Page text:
TOPEKA, Kan. (AP) — All 2.9 million Kansas residents were under a stay-at-home order Monday imposed by Democratic Gov. Laura Kelly as the numbers of confirmed coronavirus cases and COVID-19-related deaths continue to grow.
It helped Kelly’s case with the Republican-controlled Legislature that the exceptions in her order for “essential” outside-the-home activities include religious worship and buying, selling, and manufacturing guns and ammunition. Other exceptions allow people to buy food and get medical care.
The Legislature’s top seven leaders, five of them Republicans, have the power to revoke her orders but no one spoke against her stay-at-home directive during a meeting of top lawmakers Sunday. That allowed the order to take effect early Monday. It is to remain in force until at least April 19.
“You always want to balance your safety with rights,” said House Speaker Ron Ryckman Jr., a Republican from Olathe in Johnson County, which has more than 100 confirmed cases. “We’re continually trying to thread a needle.”
State health officials said Sunday that Kansas has 319 cases in 35 of the state’s 105 counties, with the number growing from Saturday by 58, or 22%. State and local officials have reported seven COVID-19-related deaths, with the latest a man in his 90s, according to The Kansas City Star.
For most people, the coronavirus causes mild or moderate symptoms, such as fever and cough that clear up in two to three weeks. For some, especially older adults and people with existing health problems, it can cause more severe illness, including pneumonia, and death.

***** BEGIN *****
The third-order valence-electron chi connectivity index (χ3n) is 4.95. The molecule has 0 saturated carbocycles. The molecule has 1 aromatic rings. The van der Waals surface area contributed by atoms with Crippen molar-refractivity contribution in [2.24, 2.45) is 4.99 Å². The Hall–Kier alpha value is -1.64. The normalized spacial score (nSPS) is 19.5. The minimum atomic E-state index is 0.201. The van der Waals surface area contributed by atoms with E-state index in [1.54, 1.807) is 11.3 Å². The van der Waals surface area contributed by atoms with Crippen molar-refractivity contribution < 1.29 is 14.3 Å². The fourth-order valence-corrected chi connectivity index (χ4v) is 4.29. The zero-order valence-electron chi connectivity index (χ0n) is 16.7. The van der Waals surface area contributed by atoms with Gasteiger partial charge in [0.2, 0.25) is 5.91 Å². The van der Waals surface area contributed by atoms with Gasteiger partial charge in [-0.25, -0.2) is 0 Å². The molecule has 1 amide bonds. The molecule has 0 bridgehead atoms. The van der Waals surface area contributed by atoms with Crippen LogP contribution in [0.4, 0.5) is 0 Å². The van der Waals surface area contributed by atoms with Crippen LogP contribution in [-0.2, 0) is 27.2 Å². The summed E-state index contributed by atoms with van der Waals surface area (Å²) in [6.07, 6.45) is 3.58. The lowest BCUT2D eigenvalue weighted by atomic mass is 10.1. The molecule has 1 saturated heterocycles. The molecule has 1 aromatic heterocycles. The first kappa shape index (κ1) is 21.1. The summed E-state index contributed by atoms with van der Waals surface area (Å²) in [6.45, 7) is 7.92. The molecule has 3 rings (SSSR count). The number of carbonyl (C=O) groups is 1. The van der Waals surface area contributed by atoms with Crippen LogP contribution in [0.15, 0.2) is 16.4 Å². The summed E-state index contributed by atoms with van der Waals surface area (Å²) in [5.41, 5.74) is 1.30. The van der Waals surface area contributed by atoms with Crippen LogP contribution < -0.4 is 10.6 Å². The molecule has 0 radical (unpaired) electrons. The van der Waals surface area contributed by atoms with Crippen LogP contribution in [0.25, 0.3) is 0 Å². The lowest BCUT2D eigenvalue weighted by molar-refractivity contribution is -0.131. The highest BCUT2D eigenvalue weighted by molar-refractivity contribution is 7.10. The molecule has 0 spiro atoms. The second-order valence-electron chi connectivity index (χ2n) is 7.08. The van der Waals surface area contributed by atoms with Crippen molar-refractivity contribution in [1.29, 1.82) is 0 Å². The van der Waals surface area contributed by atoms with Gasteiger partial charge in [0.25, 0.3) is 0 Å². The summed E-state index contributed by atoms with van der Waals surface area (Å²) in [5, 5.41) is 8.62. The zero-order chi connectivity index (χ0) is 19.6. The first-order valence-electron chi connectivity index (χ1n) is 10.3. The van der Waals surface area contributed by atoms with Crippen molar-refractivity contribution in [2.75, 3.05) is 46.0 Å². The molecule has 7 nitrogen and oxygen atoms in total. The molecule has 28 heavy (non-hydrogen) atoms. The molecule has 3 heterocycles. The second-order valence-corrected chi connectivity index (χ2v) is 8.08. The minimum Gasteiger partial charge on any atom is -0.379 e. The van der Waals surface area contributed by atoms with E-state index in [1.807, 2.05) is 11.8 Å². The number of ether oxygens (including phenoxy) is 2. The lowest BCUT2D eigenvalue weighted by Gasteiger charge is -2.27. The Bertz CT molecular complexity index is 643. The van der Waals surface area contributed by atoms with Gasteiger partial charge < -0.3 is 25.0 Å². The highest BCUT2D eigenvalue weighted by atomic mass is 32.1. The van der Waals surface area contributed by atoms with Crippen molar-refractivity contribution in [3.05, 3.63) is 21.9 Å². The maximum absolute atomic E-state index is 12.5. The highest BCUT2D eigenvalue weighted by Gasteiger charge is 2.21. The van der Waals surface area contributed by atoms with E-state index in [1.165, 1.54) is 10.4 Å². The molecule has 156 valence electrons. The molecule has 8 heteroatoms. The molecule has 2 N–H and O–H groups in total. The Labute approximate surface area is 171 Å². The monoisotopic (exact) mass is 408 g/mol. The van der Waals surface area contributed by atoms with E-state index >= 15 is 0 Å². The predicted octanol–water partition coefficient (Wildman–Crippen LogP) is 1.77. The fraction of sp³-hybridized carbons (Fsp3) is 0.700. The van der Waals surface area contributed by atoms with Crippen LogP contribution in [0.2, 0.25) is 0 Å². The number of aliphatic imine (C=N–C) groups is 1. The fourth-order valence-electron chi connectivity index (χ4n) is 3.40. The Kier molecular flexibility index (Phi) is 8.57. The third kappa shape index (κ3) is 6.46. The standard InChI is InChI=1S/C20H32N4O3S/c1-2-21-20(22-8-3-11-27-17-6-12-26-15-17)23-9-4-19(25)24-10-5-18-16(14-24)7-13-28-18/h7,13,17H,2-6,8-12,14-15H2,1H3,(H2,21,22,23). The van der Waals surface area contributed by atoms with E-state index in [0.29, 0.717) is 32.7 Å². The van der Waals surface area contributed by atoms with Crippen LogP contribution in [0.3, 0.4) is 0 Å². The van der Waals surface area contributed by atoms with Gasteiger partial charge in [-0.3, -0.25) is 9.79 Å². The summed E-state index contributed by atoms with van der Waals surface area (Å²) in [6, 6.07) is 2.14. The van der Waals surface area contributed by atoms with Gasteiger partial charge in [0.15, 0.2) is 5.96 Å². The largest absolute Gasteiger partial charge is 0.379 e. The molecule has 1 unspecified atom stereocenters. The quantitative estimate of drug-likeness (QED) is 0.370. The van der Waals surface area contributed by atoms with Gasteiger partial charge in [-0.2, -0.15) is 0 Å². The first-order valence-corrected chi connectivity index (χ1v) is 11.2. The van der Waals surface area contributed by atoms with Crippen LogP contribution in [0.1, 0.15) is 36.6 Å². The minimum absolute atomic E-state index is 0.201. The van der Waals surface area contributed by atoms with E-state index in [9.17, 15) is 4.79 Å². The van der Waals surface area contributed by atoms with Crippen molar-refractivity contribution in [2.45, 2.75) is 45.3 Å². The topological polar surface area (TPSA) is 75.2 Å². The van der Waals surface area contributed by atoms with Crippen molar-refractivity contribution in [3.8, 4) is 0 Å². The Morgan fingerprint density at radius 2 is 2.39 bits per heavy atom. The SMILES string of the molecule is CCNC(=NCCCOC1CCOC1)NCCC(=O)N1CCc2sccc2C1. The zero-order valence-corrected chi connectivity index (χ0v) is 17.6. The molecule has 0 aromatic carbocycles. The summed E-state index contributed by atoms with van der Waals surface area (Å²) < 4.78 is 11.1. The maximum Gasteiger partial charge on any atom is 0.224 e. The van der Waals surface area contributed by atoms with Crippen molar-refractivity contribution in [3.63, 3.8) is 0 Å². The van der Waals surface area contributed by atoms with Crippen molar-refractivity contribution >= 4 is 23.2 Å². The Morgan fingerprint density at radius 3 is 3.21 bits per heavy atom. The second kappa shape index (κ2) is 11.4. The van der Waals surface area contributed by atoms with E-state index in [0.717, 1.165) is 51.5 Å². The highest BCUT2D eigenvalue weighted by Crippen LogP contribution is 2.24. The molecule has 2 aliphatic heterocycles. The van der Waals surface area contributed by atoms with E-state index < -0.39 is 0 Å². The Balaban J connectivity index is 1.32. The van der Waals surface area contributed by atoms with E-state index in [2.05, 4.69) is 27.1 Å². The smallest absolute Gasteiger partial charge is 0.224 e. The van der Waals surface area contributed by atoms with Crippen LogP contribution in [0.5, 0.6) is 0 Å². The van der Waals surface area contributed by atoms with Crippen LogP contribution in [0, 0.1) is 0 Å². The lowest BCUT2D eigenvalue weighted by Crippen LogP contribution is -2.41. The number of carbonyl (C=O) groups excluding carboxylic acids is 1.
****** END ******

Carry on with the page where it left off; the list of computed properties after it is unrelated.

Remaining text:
Maj. Gen. Lee Tafanelli, the state’s emergency management director, told the legislative leaders that the stay-at-home order is “the best thing we can do.”
Lawmakers gave their leaders the power to overturn Kelly’s coronavirus orders in a resolution extending a state of emergency Kelly declared on March 12 until at least May 1 instead of allowing it to expire Thursday.
Senate President Susan Wagle, a Wichita Republican and U.S. Senate candidate who frequently criticizes Kelly, said Saturday that she was worried about a “one size fits all” approach in dealing with the coronavirus’ spread.
But after Sunday’s meeting, she said in a statement, “We are in this fight together.”
Kelly’s relationship with top Republicans has often been strained since she took office in January 2019. Democrats have said her GOP predecessors didn’t face the same pushback when confronting disasters.
“I’m glad they didn’t do anything crazy, but I was certainly concerned about it,” said House Minority Leader Tom Sawyer, a Wichita Democrat.
Ryckman said requiring a review of Kelly’s orders wasn’t about partisan politics but keeping in place the normal checks and balances in state government.